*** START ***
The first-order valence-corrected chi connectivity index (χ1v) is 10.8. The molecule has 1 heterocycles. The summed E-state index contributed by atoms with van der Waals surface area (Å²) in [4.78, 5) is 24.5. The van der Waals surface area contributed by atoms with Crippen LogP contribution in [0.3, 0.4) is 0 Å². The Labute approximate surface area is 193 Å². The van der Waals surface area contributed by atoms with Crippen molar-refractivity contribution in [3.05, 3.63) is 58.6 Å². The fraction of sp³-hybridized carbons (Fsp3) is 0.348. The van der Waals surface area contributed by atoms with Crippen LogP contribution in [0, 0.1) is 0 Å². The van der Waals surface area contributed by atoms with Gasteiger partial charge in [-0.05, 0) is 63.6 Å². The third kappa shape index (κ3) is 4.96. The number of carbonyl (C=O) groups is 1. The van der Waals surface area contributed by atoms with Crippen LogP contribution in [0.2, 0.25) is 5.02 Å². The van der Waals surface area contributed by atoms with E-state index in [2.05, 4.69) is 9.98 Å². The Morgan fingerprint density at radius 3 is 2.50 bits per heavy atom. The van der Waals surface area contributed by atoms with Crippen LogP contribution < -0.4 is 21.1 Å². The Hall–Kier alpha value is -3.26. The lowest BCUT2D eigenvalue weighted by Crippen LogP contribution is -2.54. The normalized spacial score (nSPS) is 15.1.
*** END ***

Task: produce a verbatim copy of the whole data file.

The first-order valence-corrected chi connectivity index (χ1v) is 10.8. The molecule has 1 heterocycles. The summed E-state index contributed by atoms with van der Waals surface area (Å²) in [4.78, 5) is 24.5. The van der Waals surface area contributed by atoms with Crippen LogP contribution in [0.3, 0.4) is 0 Å². The Labute approximate surface area is 193 Å². The van der Waals surface area contributed by atoms with Crippen molar-refractivity contribution in [3.05, 3.63) is 58.6 Å². The fraction of sp³-hybridized carbons (Fsp3) is 0.348. The van der Waals surface area contributed by atoms with Crippen LogP contribution in [0, 0.1) is 0 Å². The van der Waals surface area contributed by atoms with Gasteiger partial charge in [-0.05, 0) is 63.6 Å². The third kappa shape index (κ3) is 4.96. The number of carbonyl (C=O) groups is 1. The van der Waals surface area contributed by atoms with Crippen LogP contribution in [0.2, 0.25) is 5.02 Å². The van der Waals surface area contributed by atoms with E-state index in [2.05, 4.69) is 9.98 Å². The Morgan fingerprint density at radius 3 is 2.50 bits per heavy atom. The van der Waals surface area contributed by atoms with Crippen LogP contribution < -0.4 is 21.1 Å². The Hall–Kier alpha value is -3.26. The lowest BCUT2D eigenvalue weighted by Crippen LogP contribution is -2.54. The normalized spacial score (nSPS) is 15.1.